My story as the daughter of a farmer vividly illustrates the concept of patriarchy which is a key category for social analysis in feminist theologies. Rosemary Radford Ruether (1996:173) describes patriarchal societies as “those in which the rule of the father is the basic principle of social organization of the family and of society as a whole.” The family pictures in my father’s office depict the patriarchal system whereby male family members become the masters and owners of the land passed on from father to son. It is difficult not to see my brother’s privileged position – as heir and owner of the farm where we all grew up as siblings, but from which my sisters and I have been marginalised and excluded – as a concrete confirmation of the superiority of sons (men) and the inferiority of daughters (women). However, we as his sisters find it difficult to talk about our sense of sadness and loss. We dare not speak about the injustice of significant financial benefits and opportunities that my brother enjoys for fear that it would be interpreted as greed.
Power and discourse
Referring to the relationship between discourse and power as described by Michel Foucault, Burr (1995:62) explains the kind of power that silences people. For Foucault, “knowledge, the particular common-sense view of the world prevailing in a culture at any one time, is intimately bound up with power” (in Burr 1995:63). A discourse provides a frame of reference from which to interpret the world to give it meaning (Burr 1995:57). Some discourses, however, have greater potential for having ‘common-sense’ or ‘truth’ status in a given culture, which may marginalise other discourses at the time. In the farming community where I grew up, the patriarchal discourse about the ownership of land is such a dominant discourse, that my sisters and I were silenced or deeply frustrated when we tried to raise the injustice of the social practices associated with it.
Ruether (1996:174) further points out that, despite changes regarding women’s rights, patriarchal culture – particularly through religion – continues to reproduce the ideal (discourse) of the dependent housewife whose main work is in the home. The idea of complementarity is partly based on obvious physiological differences between men and women, but is mainly based on traditions of biblical interpretation and on historically based Christian practice (Gelder 1996:33). This has led to the assumption that the sexes are not whole without one another. Biblical claims that women and men were created to complement one another begin with the Genesis account of creation. The argument for rigid complementarity is that woman is made from man, for man, after man and named by man, all of which are said to indicate her inferiority (Gelder 1996:33). New Testament texts are abused to say that the submission of women to men is divinely ordained and that it is wrong for women to take leadership roles. Gelder (1996:34) explains how these texts have been used as proof-texts for woman’s inferiority to man, justifying her position as a secondary or incomplete image of God. She points out that since these arguments have taken place in the context of patriarchy, a hermeneutics of suspicion towards the notions of female inferiority and rigid complementarity is necessary. In the process, many other dualisms have been set up, resulting in the perception that male as ‘mind’ is closer to God, and female as ‘body’ is closer to the earth:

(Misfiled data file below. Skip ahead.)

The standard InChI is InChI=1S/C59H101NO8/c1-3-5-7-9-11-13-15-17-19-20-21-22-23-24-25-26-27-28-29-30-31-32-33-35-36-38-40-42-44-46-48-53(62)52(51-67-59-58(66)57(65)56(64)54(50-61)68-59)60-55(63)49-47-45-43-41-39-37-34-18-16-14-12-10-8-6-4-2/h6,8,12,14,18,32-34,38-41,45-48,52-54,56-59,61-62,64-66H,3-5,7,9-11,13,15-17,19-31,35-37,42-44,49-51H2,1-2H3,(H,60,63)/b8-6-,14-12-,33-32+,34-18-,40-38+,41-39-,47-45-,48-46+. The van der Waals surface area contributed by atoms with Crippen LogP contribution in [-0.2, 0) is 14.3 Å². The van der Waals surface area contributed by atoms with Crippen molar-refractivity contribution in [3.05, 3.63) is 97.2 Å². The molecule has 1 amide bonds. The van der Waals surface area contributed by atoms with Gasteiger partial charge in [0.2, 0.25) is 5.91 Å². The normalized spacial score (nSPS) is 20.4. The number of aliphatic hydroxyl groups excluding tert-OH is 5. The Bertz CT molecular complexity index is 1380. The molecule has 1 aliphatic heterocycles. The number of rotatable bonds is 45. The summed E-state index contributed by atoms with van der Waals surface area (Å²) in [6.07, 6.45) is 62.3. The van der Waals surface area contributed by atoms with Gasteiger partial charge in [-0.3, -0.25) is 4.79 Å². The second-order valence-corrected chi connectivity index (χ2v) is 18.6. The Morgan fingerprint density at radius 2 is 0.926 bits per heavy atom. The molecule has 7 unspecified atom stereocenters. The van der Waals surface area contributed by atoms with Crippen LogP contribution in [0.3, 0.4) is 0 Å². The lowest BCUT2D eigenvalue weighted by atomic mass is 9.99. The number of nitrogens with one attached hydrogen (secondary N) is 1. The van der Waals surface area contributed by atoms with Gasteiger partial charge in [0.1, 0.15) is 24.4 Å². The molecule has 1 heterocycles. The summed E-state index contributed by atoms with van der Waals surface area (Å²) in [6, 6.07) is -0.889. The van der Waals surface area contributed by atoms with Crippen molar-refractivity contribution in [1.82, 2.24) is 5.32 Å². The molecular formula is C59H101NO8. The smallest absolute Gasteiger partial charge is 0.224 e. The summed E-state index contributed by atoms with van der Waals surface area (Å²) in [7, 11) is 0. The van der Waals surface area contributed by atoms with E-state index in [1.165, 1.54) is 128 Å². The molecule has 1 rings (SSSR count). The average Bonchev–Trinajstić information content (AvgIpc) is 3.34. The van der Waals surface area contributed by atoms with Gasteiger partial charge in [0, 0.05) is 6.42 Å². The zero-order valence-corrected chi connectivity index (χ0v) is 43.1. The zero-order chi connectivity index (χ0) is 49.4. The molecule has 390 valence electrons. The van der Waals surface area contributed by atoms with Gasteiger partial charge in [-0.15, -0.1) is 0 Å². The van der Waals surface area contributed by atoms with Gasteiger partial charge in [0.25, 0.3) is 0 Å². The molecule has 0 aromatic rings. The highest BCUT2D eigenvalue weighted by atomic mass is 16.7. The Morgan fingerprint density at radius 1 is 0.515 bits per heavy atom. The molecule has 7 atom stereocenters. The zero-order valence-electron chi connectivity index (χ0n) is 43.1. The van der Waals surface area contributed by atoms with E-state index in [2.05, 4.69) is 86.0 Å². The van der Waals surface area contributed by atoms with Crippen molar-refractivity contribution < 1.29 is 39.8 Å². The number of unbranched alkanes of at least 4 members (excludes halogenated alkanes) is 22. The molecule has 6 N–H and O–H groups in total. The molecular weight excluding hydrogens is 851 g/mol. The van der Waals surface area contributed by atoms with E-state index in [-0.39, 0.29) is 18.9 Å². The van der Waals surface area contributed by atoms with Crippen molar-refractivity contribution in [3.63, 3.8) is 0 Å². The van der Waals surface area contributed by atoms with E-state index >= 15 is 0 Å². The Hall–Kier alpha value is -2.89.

Rigid complementarity is a type of apartheid. It pays lip service to a form of equality between the sexes but sees nothing valuable in women beyond their difference from men. It is inextricably linked with false claims about inferiority of women. It works to prevent both women and men from developing full humanity and more perfectly imaging God. (Gelder 1996:34)
During my childhood, most Afrikaner women resigned themselves to patriarchal authority and domestic roles (Du Pisani 2001:164). My mother’s function was a private one as mother to the children and head of the household. It was a role that denied her the opportunities to develop her many gifts (which were much better suited for public life) while she supported my father. The picture of my brother in the public space of the farm’s office signifies his calling as a man, while the bridal pictures of my sisters and me in the privacy of my parent’s bedroom signify the reaching of our destiny as women in the domestic sphere. I have thus struggled with my identity as a woman.
Social construction of identity
Weedon (1987:3) discusses how poststructuralist theory provides a way of understanding the relationship between the individual and the social, the private and the public domains of life. She explains that the social institutions we enter as individuals –the family, school, university, church, and fashion culture – pre-exist us. We learn that the values and norms that they seek to maintain and the ways that they operate, are true, natural and good. This is how we learn, from an early age, what and how girls and boys – and later men and women – should be.
These ways of being an individual (subject positions) might not always be compatible and we learn that we can choose between them. Although a range of subject positions exist for women, all the possibilities nevertheless involve accepting, negotiating or rejecting what is constantly being offered to us as our primary role – that of wife and mother. In my family I have learnt that spinsterhood reflects failure and tragedy, while marriage and motherhood speak of fulfilment. Foucault’s ideas of self-surveillance in response to what is perceived to be ‘natural’ in a society, would offer an explanation of how women internalise and act according to these dominant discourses (in Burr 1995:67). Isherwood and McEwan (1993:24) aptly describe the effect of these stereotypes as follows: